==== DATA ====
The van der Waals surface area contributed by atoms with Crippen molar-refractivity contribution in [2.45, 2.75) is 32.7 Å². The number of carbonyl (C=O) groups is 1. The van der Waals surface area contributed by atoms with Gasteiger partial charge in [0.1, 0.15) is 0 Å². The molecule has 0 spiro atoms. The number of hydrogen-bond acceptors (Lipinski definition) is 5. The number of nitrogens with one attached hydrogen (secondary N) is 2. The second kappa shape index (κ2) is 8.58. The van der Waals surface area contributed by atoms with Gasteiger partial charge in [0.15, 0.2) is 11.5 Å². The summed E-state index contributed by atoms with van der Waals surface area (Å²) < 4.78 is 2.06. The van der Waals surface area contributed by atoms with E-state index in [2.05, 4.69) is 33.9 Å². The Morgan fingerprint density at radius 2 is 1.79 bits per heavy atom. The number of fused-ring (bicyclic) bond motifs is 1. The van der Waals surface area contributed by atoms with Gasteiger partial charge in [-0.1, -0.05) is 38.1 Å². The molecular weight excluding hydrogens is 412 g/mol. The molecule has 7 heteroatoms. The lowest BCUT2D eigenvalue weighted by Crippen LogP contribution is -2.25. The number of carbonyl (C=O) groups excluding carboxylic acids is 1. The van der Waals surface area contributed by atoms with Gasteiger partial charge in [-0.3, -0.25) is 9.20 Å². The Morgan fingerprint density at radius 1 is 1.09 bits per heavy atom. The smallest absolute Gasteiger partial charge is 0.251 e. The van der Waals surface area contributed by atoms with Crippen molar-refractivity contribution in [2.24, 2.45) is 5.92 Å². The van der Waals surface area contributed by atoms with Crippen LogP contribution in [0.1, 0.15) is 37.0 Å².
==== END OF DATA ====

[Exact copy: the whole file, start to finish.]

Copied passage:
The van der Waals surface area contributed by atoms with Crippen molar-refractivity contribution in [2.45, 2.75) is 32.7 Å². The number of carbonyl (C=O) groups is 1. The van der Waals surface area contributed by atoms with Gasteiger partial charge in [0.1, 0.15) is 0 Å². The molecule has 0 spiro atoms. The number of hydrogen-bond acceptors (Lipinski definition) is 5. The number of nitrogens with one attached hydrogen (secondary N) is 2. The second kappa shape index (κ2) is 8.58. The van der Waals surface area contributed by atoms with Gasteiger partial charge in [0.15, 0.2) is 11.5 Å². The summed E-state index contributed by atoms with van der Waals surface area (Å²) < 4.78 is 2.06. The van der Waals surface area contributed by atoms with E-state index in [2.05, 4.69) is 33.9 Å². The Morgan fingerprint density at radius 2 is 1.79 bits per heavy atom. The number of fused-ring (bicyclic) bond motifs is 1. The van der Waals surface area contributed by atoms with Gasteiger partial charge in [-0.1, -0.05) is 38.1 Å². The molecular weight excluding hydrogens is 412 g/mol. The molecule has 7 heteroatoms. The lowest BCUT2D eigenvalue weighted by Crippen LogP contribution is -2.25. The number of carbonyl (C=O) groups excluding carboxylic acids is 1. The van der Waals surface area contributed by atoms with Gasteiger partial charge in [-0.3, -0.25) is 9.20 Å². The Morgan fingerprint density at radius 1 is 1.09 bits per heavy atom. The smallest absolute Gasteiger partial charge is 0.251 e. The van der Waals surface area contributed by atoms with Crippen molar-refractivity contribution in [2.24, 2.45) is 5.92 Å². The van der Waals surface area contributed by atoms with Crippen LogP contribution in [0.1, 0.15) is 37.0 Å².